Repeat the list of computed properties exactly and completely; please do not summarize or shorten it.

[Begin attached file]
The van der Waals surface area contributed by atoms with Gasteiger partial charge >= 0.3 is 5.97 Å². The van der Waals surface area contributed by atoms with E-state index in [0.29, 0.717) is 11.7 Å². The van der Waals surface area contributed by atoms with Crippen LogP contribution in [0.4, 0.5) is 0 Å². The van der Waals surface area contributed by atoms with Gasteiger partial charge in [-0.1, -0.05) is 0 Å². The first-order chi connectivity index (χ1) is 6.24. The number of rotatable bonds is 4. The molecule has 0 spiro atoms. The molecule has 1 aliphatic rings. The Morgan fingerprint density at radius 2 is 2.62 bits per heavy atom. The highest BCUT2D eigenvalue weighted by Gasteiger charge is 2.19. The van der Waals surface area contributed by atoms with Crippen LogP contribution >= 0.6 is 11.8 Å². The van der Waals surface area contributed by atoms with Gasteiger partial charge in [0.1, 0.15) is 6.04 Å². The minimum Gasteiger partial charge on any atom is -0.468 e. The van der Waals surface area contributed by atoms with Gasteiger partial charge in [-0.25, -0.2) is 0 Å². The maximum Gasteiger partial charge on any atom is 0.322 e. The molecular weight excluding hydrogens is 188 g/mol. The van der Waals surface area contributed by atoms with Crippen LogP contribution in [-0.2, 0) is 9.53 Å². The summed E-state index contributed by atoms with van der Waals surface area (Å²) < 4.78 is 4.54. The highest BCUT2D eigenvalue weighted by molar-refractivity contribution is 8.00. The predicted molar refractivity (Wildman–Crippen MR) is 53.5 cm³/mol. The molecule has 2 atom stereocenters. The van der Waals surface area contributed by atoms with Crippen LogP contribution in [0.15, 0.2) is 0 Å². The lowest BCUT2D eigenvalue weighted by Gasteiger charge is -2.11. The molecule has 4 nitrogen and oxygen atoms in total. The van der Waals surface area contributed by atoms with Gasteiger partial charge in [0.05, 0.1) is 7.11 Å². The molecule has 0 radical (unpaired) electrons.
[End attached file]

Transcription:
The van der Waals surface area contributed by atoms with Gasteiger partial charge >= 0.3 is 5.97 Å². The van der Waals surface area contributed by atoms with E-state index in [0.29, 0.717) is 11.7 Å². The van der Waals surface area contributed by atoms with Crippen LogP contribution in [0.4, 0.5) is 0 Å². The van der Waals surface area contributed by atoms with Gasteiger partial charge in [-0.1, -0.05) is 0 Å². The first-order chi connectivity index (χ1) is 6.24. The number of rotatable bonds is 4. The molecule has 0 spiro atoms. The molecule has 1 aliphatic rings. The Morgan fingerprint density at radius 2 is 2.62 bits per heavy atom. The highest BCUT2D eigenvalue weighted by Gasteiger charge is 2.19. The van der Waals surface area contributed by atoms with Crippen LogP contribution >= 0.6 is 11.8 Å². The van der Waals surface area contributed by atoms with Gasteiger partial charge in [0.1, 0.15) is 6.04 Å². The minimum Gasteiger partial charge on any atom is -0.468 e. The van der Waals surface area contributed by atoms with Gasteiger partial charge in [-0.25, -0.2) is 0 Å². The maximum Gasteiger partial charge on any atom is 0.322 e. The molecular weight excluding hydrogens is 188 g/mol. The van der Waals surface area contributed by atoms with Crippen LogP contribution in [-0.2, 0) is 9.53 Å². The summed E-state index contributed by atoms with van der Waals surface area (Å²) < 4.78 is 4.54. The highest BCUT2D eigenvalue weighted by molar-refractivity contribution is 8.00. The predicted molar refractivity (Wildman–Crippen MR) is 53.5 cm³/mol. The molecule has 2 atom stereocenters. The van der Waals surface area contributed by atoms with Crippen LogP contribution in [0.15, 0.2) is 0 Å². The lowest BCUT2D eigenvalue weighted by Gasteiger charge is -2.11. The molecule has 4 nitrogen and oxygen atoms in total. The van der Waals surface area contributed by atoms with Gasteiger partial charge in [0.05, 0.1) is 7.11 Å². The molecule has 0 radical (unpaired) electrons.